Garner also likes Malaysia, which he says has a strong sovereign balance sheet and a currency that is likely to strengthen. "You are not getting there the sort of GDP growth or earnings growth that you get in Indonesia, but valuations are still reasonable," he says. A big plus for him is the supply-demand balance in the equity market. "There are now lots of pension funds and local institutions that are buying," he notes.
Moreover, Malaysia emerged as the IPO capital of the world this year, as new listings were delayed in other larger markets such as Hong Kong and New York, with several large listings that helped add more depth to the market. Also, early next year, Malaysia goes to the polls and, later in the year, Indonesia enters its own election cycle and, normally, elections are a plus for equity markets in the region, he says.
Morgan Stanley also likes China, where Garner sees a strong structural recovery underway. "We upgraded Chinese banks to 'overweight' about four months ago and that's been a good call," he says. His top sector pick Industrial and Commercial Bank of China (ICBC).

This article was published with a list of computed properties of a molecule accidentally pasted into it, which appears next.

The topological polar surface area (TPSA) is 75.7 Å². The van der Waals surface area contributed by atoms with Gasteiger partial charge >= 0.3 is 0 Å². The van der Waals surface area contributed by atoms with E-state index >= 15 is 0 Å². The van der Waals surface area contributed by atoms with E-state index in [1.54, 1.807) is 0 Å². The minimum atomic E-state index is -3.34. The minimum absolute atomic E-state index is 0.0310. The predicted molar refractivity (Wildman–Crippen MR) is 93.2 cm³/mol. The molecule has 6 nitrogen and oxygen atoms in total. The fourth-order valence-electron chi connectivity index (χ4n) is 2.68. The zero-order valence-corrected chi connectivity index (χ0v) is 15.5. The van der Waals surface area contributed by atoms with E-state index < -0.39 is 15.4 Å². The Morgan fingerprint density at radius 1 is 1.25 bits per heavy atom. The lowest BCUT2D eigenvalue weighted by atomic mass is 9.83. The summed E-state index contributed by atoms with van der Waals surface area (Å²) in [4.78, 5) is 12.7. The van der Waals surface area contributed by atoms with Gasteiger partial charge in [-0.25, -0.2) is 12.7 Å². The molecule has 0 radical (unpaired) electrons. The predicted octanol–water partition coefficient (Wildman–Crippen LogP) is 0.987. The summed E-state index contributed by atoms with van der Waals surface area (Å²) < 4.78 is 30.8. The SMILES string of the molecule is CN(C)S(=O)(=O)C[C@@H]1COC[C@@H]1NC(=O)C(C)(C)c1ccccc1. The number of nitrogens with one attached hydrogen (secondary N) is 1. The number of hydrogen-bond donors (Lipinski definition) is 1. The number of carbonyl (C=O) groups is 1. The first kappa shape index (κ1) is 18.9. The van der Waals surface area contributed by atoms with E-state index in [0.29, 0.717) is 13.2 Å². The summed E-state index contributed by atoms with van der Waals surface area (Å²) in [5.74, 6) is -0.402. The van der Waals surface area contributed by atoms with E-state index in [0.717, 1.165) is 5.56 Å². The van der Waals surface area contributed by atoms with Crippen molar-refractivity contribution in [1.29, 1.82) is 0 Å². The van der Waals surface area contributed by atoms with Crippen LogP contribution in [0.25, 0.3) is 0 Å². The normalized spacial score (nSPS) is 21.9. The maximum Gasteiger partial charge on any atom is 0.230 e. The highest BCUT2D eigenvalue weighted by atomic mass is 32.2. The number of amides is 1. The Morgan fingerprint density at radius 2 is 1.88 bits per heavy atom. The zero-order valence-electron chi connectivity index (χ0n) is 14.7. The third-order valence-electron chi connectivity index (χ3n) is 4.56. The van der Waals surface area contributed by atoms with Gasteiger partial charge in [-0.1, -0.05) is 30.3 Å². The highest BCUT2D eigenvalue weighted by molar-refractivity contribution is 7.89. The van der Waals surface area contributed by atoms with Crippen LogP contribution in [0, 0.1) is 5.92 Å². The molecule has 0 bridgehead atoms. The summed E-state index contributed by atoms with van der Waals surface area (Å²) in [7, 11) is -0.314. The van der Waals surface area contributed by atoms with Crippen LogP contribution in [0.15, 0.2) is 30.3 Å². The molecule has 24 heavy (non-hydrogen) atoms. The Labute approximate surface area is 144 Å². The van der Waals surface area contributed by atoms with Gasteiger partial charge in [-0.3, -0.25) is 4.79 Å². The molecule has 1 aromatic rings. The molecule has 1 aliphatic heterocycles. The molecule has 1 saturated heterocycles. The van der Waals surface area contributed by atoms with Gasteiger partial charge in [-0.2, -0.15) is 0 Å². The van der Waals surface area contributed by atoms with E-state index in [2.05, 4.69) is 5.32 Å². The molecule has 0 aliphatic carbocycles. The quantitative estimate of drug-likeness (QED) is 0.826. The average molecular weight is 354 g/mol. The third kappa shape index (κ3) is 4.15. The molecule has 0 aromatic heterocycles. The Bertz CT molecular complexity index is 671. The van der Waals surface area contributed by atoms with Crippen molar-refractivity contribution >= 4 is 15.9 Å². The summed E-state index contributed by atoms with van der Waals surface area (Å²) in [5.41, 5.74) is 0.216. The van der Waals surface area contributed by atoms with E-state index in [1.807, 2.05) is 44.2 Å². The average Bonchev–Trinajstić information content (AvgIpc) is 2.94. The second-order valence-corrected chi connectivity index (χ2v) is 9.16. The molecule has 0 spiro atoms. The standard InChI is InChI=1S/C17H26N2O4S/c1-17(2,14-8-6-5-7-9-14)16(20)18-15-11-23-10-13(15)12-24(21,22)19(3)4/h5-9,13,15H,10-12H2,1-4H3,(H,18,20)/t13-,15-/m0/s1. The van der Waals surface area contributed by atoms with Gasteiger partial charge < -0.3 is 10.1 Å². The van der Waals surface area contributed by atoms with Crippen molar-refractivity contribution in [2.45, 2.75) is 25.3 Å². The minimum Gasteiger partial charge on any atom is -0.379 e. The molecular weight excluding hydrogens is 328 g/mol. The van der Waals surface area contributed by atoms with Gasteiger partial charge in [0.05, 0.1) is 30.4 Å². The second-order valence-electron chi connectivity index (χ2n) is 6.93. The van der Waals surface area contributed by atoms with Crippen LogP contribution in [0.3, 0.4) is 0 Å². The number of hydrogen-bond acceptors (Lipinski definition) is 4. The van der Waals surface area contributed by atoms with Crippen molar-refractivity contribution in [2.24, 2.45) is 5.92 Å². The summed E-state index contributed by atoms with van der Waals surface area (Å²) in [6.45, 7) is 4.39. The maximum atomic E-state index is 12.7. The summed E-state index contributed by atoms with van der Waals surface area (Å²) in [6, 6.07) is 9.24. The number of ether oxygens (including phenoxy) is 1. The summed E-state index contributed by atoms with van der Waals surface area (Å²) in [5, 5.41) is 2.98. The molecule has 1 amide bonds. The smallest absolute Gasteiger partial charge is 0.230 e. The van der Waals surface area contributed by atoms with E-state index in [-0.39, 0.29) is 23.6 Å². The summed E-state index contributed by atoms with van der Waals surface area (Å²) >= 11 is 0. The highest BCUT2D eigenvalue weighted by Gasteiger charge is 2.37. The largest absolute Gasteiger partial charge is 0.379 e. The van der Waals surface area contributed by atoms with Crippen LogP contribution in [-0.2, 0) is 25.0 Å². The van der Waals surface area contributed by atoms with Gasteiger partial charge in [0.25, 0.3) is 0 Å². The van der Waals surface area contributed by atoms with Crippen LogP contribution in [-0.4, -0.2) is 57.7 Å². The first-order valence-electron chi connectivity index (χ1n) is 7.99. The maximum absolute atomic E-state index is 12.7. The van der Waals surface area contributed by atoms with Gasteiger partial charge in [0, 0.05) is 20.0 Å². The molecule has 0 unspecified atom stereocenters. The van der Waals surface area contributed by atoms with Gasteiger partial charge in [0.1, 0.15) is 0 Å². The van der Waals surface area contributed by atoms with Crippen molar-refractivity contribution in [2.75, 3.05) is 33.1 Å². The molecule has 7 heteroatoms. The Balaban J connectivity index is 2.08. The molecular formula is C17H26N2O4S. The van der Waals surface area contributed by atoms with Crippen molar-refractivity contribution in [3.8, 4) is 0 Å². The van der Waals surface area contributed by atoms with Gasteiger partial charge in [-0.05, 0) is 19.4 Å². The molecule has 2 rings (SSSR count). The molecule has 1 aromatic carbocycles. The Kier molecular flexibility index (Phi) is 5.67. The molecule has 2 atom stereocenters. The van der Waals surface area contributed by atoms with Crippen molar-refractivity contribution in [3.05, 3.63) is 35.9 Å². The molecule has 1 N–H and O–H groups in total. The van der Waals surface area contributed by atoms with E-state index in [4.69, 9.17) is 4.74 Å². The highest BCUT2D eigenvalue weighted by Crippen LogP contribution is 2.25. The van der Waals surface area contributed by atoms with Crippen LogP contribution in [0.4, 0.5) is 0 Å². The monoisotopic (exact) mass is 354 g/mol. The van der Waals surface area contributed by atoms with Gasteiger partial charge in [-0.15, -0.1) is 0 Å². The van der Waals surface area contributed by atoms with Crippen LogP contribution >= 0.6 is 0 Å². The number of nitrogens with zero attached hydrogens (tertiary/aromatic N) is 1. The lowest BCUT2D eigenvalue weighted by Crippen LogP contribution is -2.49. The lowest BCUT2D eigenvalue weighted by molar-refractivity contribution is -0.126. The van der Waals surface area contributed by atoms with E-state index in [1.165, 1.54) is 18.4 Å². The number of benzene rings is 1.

The trailing price-to-earnings ratio for Asia is now about 13.5 times. That is due partly to beaten-down equities in China, but the question is: Should China be so cheap at this point in the cycle? The dividend yield on stocks in the MSCI China Index is more than 3.5%, which is more than double the risk-free rate in the US. Chinese shares are trading at 10 times trailing earnings, or 9.5 times next year's earnings. China A-shares in Shanghai are about 11 times this year's earnings.
One of Garner's major cyclical calls is the capital goods sector in China. Many of the companies in the sector had a bad year, but he says that, with government investment projects picking up, they should do a lot better next year.
"We think more pro-growth cyclical sectors will do better in Asia next year, so we are very light on things like telecom, utilities, healthcare, consumer staples or the kinds of sectors you should get into when growth is peaking."
In China, Morgan Stanley is also "overweight" the real estate sector. "It was very controversial when we did that nearly a year ago," he recalls. Indeed, he has been fairly bullish on key real estate names in Asia that are trading on substantial discounts to net asset values (NAVs). "In Hong Kong and Singapore, dividend yield on some of the real estate stocks is substantial," he notes. "In this environment of a weak US dollar and large capital inflows pouring into the region, the real estate sector is a straightforward way of playing the re-rating of Asia."